Revisiting Janis Joplin’s Final Performance Before Untimely Death
Janis Joplin live in 1969 - reggaegirl1982 / Youtube
With Janis Joplin’s enigmatic rise to fame thanks to her pure rock and rollin’ attitude, it came as a shock to many when she suddenly passed away on October 4, 1970. The counterculture figure was just beginning her reign as the Queen of the Underbelly and was in her top shape when she performed for the last time at the Harvard Stadium in 1970.
A classic tale of hard work resulting in success, Joplin’s talents were too much to be hidden and naturally inched its way towards freedom – towards fame. She wasn’t just any other artist – Joplin spouted relevance even if she sang old songs, which only showed how amazing her ability to digest and interpret messages.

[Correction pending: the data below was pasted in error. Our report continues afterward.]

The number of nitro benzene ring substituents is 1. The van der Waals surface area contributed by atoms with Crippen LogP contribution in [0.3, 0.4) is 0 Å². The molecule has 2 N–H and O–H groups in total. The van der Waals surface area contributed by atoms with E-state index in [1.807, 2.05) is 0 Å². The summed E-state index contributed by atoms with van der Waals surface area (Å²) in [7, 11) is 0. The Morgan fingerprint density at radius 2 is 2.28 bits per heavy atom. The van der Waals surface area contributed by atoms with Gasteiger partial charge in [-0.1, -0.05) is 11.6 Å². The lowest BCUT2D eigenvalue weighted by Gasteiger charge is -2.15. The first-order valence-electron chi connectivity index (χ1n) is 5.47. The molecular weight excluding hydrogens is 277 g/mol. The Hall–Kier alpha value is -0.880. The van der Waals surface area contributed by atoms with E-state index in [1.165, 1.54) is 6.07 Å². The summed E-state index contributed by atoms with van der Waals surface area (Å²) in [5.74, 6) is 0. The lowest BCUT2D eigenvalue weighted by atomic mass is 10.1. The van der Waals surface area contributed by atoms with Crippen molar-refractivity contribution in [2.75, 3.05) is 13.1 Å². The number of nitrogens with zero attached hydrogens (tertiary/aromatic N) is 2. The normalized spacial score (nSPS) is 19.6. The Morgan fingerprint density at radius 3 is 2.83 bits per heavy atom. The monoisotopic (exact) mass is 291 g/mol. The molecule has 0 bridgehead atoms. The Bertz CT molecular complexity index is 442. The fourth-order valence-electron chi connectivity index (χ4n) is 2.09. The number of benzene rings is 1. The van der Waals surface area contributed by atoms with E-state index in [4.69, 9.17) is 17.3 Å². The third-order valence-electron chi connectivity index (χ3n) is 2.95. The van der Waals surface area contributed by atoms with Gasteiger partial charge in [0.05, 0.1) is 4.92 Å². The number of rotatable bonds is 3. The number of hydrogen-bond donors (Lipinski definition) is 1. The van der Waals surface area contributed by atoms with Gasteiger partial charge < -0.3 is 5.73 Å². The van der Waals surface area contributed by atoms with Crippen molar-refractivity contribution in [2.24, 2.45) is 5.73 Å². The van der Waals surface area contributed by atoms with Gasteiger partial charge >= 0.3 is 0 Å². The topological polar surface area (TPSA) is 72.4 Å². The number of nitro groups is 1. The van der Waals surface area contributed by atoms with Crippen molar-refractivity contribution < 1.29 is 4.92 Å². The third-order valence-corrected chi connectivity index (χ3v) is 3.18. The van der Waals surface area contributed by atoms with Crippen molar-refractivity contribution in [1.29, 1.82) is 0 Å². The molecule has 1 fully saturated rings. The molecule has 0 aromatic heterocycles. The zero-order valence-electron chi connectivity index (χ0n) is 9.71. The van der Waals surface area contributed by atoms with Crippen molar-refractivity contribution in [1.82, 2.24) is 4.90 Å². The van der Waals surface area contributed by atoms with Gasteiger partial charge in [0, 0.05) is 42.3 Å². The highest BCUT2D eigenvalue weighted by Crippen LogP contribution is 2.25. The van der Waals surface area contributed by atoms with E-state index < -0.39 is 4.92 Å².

Revisit the singer in this clip of her show at the Harvard Stadium on August 2, 1970, taken from the bootleg called Wicked Woman. The crowd was growing restless as over 40,000 bodies waiting for Joplin to come out was only aggravated by the news that some equipment was stolen.
According to an account by Kevin McElroy shared to WBUR: “Oddly, while we were sitting there—and the crowd was getting into something, it became very smoky and sweet there, let’s put it that way—we could see, straight ahead, the open-scaffolding stage. Janis was underneath. And she had a bottle of Southern Comfort, and she was just in a world of her own there. She just was doing what she wanted to do in the moment. After another hour-and-a-half or so—it was really quite a delay—she literally burst onto the stage. It was just electric.”
Listen to Joplin as she dished out her last performance with gusto and fervor that planted her in history as one of the most longstanding figures of rock and roll.